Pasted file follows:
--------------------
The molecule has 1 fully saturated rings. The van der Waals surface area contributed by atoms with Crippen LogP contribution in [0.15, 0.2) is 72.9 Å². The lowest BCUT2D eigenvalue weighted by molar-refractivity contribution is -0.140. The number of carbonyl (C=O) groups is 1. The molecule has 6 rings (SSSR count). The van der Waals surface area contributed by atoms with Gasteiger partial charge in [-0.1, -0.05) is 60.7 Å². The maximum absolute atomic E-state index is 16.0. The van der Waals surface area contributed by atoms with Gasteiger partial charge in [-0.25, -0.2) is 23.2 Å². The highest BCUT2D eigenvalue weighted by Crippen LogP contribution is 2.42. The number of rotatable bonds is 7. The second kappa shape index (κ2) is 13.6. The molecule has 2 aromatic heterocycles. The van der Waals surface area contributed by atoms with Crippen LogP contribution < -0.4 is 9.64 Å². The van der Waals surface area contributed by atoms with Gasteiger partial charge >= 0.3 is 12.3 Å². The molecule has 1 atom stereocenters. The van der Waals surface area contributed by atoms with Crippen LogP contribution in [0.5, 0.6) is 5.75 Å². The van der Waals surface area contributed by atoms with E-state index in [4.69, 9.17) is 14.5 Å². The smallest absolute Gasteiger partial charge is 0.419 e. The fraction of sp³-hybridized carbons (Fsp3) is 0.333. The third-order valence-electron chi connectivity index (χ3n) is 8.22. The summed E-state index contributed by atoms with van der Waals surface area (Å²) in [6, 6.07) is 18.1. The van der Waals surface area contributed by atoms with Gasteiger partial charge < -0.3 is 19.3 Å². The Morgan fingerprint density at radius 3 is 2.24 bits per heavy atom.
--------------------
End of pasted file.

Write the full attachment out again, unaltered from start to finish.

The molecule has 1 fully saturated rings. The van der Waals surface area contributed by atoms with Crippen LogP contribution in [0.15, 0.2) is 72.9 Å². The lowest BCUT2D eigenvalue weighted by molar-refractivity contribution is -0.140. The number of carbonyl (C=O) groups is 1. The molecule has 6 rings (SSSR count). The van der Waals surface area contributed by atoms with Gasteiger partial charge in [-0.1, -0.05) is 60.7 Å². The maximum absolute atomic E-state index is 16.0. The van der Waals surface area contributed by atoms with Gasteiger partial charge in [-0.25, -0.2) is 23.2 Å². The highest BCUT2D eigenvalue weighted by Crippen LogP contribution is 2.42. The number of rotatable bonds is 7. The second kappa shape index (κ2) is 13.6. The molecule has 2 aromatic heterocycles. The van der Waals surface area contributed by atoms with Crippen LogP contribution < -0.4 is 9.64 Å². The van der Waals surface area contributed by atoms with Gasteiger partial charge >= 0.3 is 12.3 Å². The molecule has 1 atom stereocenters. The van der Waals surface area contributed by atoms with Crippen LogP contribution in [0.5, 0.6) is 5.75 Å². The van der Waals surface area contributed by atoms with E-state index in [4.69, 9.17) is 14.5 Å². The smallest absolute Gasteiger partial charge is 0.419 e. The fraction of sp³-hybridized carbons (Fsp3) is 0.333. The third-order valence-electron chi connectivity index (χ3n) is 8.22. The summed E-state index contributed by atoms with van der Waals surface area (Å²) in [6, 6.07) is 18.1. The van der Waals surface area contributed by atoms with Gasteiger partial charge < -0.3 is 19.3 Å². The Morgan fingerprint density at radius 3 is 2.24 bits per heavy atom.